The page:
Reuters/Mansi Thapliyal

Grouping female passengers into single cars underscores the idea that women can't use transit freely.

There are plenty of reasons to take the ladies' compartment on the Delhi Metro, a single car reserved for women in India’s capital city. It smells better in the sweaty summers, for one, and the conversations are ripe for eavesdropping. There’s also no chance that a guy will strategically position his flip phone to take photos down your T-shirt.

The latter is why so many of the city’s women prefer to trek to very first car of the platform when traveling alone. And Delhi has been dubbed India’s “rape capital” with about 1,400 rapes last year, giving the matter serious weight.

But taking public transportation as a single, working woman around India, I find segregating the sexes in this particular metropolitan space not only restrictive, but a step backward for women’s safety in the long run. In a secular, democratic country like India that so carefully—and often clumsily—tries to navigate the space between deep-rooted patriarchy and gender equality, I think the compartment sends a misguided message to Delhi’s public: that women need to be separated from men to be safe, and that Indian men have no self control.

For me that message starts with logistics. While the Delhi Metro Railway Corporation estimates that 25 percent (or five million) of the metro’s daily passengers are women, only one compartment out of the eight coaches is supposedly a safe, designated space. Meanwhile, as Quartz reported earlier this year, women still struggle to prove that working outside their home is a good option and that commuting isn’t a safety barrier to the workplace.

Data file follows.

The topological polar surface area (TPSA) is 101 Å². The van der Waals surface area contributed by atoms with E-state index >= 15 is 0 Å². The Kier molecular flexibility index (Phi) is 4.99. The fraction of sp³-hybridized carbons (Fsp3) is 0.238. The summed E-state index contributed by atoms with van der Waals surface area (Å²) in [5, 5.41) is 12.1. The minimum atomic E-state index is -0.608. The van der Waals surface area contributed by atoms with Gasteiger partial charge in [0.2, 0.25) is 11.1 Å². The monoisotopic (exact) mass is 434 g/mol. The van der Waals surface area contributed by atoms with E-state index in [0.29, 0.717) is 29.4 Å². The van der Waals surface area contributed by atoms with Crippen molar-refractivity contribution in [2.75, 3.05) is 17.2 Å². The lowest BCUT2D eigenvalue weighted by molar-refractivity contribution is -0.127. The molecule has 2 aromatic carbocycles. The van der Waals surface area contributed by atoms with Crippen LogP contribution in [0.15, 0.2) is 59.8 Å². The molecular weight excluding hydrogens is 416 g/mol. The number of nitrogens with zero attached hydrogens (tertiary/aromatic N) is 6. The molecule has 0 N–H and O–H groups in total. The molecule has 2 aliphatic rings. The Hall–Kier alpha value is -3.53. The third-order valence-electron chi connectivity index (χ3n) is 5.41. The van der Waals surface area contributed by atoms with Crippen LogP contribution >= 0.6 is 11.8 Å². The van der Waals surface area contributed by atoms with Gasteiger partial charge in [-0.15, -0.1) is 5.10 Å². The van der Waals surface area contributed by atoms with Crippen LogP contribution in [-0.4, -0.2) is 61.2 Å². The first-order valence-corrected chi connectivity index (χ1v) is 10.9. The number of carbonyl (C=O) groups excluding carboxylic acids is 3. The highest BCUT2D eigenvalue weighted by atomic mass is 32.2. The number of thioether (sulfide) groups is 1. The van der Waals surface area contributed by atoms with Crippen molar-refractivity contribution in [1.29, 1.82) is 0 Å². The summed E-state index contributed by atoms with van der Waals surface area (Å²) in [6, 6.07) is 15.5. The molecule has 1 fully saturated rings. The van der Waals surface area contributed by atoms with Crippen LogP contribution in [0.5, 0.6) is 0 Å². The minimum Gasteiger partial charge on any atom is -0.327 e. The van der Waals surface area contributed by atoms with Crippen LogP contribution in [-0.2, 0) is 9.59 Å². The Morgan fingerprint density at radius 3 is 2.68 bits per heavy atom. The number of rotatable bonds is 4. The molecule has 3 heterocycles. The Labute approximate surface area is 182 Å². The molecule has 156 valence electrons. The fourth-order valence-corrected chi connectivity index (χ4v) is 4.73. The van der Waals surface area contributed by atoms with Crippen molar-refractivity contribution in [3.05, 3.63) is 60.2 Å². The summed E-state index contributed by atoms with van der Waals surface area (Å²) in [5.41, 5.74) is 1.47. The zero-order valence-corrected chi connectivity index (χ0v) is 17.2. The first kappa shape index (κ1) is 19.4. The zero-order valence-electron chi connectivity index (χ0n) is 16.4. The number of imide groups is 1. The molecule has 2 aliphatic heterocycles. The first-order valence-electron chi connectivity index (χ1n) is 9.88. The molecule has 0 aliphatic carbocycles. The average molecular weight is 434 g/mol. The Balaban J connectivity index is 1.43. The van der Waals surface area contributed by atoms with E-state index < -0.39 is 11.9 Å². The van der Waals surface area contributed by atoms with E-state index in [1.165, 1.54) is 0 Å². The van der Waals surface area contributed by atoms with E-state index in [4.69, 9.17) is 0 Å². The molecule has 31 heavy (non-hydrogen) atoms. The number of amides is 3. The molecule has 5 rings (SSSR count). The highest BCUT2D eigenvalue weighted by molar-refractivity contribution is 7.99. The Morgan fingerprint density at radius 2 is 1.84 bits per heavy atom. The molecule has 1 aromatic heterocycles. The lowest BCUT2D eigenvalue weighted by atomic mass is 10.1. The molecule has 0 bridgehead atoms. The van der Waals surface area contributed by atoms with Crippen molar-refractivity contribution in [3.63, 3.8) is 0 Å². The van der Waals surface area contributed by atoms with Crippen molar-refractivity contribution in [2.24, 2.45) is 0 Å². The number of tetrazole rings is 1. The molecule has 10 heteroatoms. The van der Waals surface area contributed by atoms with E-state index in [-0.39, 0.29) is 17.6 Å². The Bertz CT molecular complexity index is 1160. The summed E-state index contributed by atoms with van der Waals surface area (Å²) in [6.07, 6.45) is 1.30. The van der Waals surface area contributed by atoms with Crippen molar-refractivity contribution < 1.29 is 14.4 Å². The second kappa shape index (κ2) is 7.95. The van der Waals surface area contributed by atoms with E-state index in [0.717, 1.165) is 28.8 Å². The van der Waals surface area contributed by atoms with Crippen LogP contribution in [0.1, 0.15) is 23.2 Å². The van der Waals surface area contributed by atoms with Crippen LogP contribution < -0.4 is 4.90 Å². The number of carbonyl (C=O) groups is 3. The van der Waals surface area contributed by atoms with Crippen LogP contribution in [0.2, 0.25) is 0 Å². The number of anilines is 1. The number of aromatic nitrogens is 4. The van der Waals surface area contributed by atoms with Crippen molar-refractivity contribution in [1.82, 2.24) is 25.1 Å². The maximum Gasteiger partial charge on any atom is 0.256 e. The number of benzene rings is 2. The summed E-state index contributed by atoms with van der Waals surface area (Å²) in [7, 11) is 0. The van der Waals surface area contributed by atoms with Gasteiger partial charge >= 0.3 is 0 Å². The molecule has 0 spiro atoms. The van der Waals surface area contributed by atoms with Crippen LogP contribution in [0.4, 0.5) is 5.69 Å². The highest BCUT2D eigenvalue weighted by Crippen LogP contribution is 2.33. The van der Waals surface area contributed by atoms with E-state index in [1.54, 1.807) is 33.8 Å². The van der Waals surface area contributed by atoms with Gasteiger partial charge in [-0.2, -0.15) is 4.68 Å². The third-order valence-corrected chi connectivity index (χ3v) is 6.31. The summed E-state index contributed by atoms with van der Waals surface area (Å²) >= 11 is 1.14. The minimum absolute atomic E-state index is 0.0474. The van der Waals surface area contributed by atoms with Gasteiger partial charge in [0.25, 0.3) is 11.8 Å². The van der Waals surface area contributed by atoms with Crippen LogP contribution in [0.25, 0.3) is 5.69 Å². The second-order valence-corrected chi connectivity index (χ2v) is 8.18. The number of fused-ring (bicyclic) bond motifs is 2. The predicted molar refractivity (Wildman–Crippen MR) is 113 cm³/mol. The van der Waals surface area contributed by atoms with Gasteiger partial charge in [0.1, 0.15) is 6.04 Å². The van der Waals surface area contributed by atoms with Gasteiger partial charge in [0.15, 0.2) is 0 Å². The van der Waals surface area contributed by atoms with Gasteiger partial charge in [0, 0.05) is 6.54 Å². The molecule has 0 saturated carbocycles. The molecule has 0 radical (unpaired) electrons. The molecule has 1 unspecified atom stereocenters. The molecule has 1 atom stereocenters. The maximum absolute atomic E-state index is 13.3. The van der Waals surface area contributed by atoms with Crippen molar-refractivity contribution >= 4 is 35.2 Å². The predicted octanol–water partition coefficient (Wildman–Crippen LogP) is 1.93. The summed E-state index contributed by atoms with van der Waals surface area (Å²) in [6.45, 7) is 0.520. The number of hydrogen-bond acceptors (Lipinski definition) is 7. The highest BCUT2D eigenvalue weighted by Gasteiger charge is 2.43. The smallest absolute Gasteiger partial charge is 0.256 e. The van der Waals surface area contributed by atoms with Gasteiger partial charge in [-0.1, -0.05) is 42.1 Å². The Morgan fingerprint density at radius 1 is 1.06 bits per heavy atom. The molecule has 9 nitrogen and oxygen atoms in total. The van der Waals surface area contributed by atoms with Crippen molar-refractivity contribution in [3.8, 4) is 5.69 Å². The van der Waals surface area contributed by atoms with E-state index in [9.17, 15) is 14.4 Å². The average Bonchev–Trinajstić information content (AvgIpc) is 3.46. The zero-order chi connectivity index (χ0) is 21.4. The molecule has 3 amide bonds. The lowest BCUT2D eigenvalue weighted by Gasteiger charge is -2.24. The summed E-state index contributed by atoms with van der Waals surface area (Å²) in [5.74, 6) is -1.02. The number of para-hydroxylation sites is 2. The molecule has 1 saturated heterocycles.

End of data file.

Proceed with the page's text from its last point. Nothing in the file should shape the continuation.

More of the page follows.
Have we built a men’s compartment too?

Then there’s the positioning of the compartment. Devika Parashar, a staffer at the Delhi chapter of Hollaback!, a popular anti-street harassment group, says that the positioning makes the women’s compartment less optimal both practically and socially. She thinks the ladies compartment is necessary for safety, but said it should be at the center of the train with men on each side.

But putting the compartment in the center wouldn’t fix a harmful and obvious side effect of grouping the majority of female passengers in any single spot: The rest of the train becomes less hospitable and safe for women.